British Corkscrew Makers

Many corkscrews of various designs have been manufactured in Britain, some with patent protection, some with registered design protection and others with no protection at all. This article will detail those known British corkscrew makers, as opposed to the patentees or designers who applied for protection.

Locations of Manufacturing


As the centre of the metal trade in England in the late 18th and 19th century, Birmingham was referred to as “the toy shop of Europe”.  Significant volumes of metal-ware items were manufactured there and exported throughout Europe, America and the rest of the world. Early manufacturers included Matthew Boulton, Edward Thomason and John Taylor, all had large factories producing wide ranges of metal-ware goods.

Census Information showed the following manufacturers workforces were as follows;

Larger firms such as James Heeley & Sons manufactured wide ranges of metal-ware goods and smaller firms such as Robert Jones & Son concentrated on corkscrew manufacturing.


Sheffield was the main centre of cutlery manufacture in England in the late 18th and 19th century. Rapid  growth in the cutlery industry during the industrial revolution had resulted in 10,000 people employed in the cutlery trade by the mid-19th century. Whilst there were corkscrew makers in Sheffield they were far outnumbered by those in Birmingham.


There were fewer cutlery or corkscrew makers in London than Birmingham or Sheffield, though some  manufacturers included Mechi, Thornhill, Underwood, Holtzapfel and Benjamin Blake Wells.


Matthew Boulton

Requiring little introduction, Boulton was one of the most famous manufacturers in Birmingham, renowned for his high quality work.  He produced metal-ware, steel toys, buttons, coins and steam engines. Below is a picture of his manufactory in the early 19th century, named the “SO-HO Manufactory”. 

Boulton Manufactory


The significance of Boulton to collectors is that he was the maker of the first patented corkscrew. He was contacted by the Reverend Samuel Henshall in 1795 and invited to become involved in patenting and manufacturing Henshall’s corkscrew. Boulton was interested in the patent and decided to join Henshall and though his name was not on the patent specification, he is known to have been the maker of the first patented corkscrew. Stamped on the button is ‘SO-HO PATENT’ illustrating that the corkscrew was made in Boultons ‘So-Ho Manufactory’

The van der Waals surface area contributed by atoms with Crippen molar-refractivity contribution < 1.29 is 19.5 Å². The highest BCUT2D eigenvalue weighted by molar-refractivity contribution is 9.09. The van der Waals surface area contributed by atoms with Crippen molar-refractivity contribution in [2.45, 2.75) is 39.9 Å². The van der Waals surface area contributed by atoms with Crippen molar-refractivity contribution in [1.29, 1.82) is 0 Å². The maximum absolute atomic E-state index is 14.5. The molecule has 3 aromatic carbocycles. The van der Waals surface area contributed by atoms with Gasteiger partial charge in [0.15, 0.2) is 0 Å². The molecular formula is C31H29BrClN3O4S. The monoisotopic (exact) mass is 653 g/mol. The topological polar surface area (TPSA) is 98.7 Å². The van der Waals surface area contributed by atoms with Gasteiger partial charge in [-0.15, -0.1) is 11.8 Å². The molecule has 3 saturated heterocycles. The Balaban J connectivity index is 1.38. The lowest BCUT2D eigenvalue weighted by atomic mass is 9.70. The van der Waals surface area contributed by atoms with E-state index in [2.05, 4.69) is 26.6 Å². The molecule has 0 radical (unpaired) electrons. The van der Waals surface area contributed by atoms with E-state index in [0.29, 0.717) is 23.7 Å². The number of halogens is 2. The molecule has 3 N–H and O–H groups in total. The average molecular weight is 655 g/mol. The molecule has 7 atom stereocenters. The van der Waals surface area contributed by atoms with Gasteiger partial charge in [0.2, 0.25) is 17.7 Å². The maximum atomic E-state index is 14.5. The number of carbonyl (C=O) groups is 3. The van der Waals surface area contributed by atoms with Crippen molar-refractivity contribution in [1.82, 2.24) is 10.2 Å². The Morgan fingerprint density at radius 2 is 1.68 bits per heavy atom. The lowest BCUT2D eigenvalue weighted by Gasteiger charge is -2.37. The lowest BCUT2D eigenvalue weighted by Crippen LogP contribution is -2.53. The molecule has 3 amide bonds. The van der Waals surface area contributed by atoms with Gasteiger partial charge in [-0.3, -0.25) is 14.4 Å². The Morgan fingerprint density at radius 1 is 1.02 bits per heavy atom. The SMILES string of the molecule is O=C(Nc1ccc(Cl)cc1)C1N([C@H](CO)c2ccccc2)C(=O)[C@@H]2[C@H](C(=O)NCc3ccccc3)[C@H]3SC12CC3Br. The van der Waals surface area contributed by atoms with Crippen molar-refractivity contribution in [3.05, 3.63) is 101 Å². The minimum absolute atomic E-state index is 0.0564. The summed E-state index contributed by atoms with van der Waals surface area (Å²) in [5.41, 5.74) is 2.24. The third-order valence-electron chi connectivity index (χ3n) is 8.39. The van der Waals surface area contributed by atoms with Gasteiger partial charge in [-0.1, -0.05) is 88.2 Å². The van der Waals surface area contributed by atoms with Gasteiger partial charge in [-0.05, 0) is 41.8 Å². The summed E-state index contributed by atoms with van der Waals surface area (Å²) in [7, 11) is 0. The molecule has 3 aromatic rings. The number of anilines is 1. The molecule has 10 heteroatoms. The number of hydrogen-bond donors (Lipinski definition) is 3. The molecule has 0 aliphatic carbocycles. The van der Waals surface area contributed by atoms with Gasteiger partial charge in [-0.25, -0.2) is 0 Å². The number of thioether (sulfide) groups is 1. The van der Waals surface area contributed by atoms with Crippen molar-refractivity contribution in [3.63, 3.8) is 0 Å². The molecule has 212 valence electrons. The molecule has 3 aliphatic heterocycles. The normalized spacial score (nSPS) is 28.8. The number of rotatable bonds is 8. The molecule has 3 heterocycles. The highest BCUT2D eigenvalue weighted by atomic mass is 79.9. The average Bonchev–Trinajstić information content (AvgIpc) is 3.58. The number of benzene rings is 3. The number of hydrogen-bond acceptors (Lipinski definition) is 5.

Samuel Henshall’s patent was for a straight pull corkscrew and at the bottom of the shaft was mounted a concave disc or button which helped grip the cork and ease extraction. Marked on the disc was ‘SO-HO PATENT’ and ‘OBSTANDO PROMOVES’ a Latin phrase meaning ‘by standing firm one makes advancement’ as shown below;

Boulton Corkscrew


Rowland Hill Berkley & Co

Berkeley was a successful businessman, taking over Charles Hull’s business after Hull had himself taken over the business from Edwin Cotterill.  Berkeley was not only a manufacturer of corkscrews but he also took out a provisional patent for a corkscrew, No 1438, granting three years protection only.


Thomas Bradburn & Sons

Thomas Bradburn manufactured ‘Holroyde’s Patent’ corkscrew and was also known to manufacture joiners tools. Holroyde’s Cork Splitter Corkscrew was marked on the handle ‘PATENT CONE CORK SPLITTER 1834’ and ‘BRADBURN SOLE MAKER’ along with a serial number.  The corkscrews were also marked on the steel shaft ‘BY ROYAL LETTERS PATENT’. There were two examples of this patented corkscrew made, one with a turned bulbous shaft as shown below left and the other with a finger loop underneath the centre of the handle and above the cork splitting cone as shown below right.

Brookes & Crookes

John Brookes & Thomas Crookes were Sheffield based corkscrew makers in partnership from 1858.  They were not large cutlery manufacturers but their products were of high quality and won many accolades.   

Brookes & Crookes made ‘Double Helix’ corkscrews and their trademark was a bell symbol.  These double helix corkscrews were actually patented by James Edwards Wilson and were marked on the shaft ‘S.PATENT’ or ‘S.PAT’ and had the ‘Bell’ trademark stamped on them. These patented corkscrews can be found in various shapes and sizes and with bone or wooden handles. Some incorporated an apple corer and there was a variant that incorporated an apple corer, a whistle and a corkscrew. Like their cutlery products, the corkscrews  manufactured were of a very high quality as illustrated below.


John Burgess

John Burgess was granted patent protection for two corkscrew designs. The famous single lever corkscrew ‘BURGESS & FENTON’ was made in two designs and they were both marked or stamped ‘J B & SONS/PATENTLIFT’. Burgess was granted a second patent in 1875 which was a provisional patent that did not give full protection. This corkscrew was similar in design to ‘LUNDS PATENT LEVER CORKSCREW’ but differed as the worm was fixed to the upper lever arm.  John Burgess’s provisional patented corkscrew was marked ‘J.B & SONS IMPROVED LEVER’. 



John Cheshire

John Cheshire was listed in the Birmingham 1805 directory as a corkscrew maker and he designed a champagne tap for which he was granted registered design protection.  These champagne taps were marked on the handle ‘REGISTERED J.H.S.  11 AUG’.


Hiram Codd

Hiram Codd was granted a patent for his corkscrew design which was manufactured by the corkscrew maker GF Hipkins. 


John Coney

John Coney manufactured his own patented corkscrew of 1854 and also many other examples, along with boot hooks, snuffers, tweezers, button hooks, key rings and other metal-ware. His patented corkscrew was made in two variations, some of which were marked simply ‘PATENT’ and the more decorative versions were   marked ‘CONEYS PATENT V.R PATENT’ as shown in the illustrations below.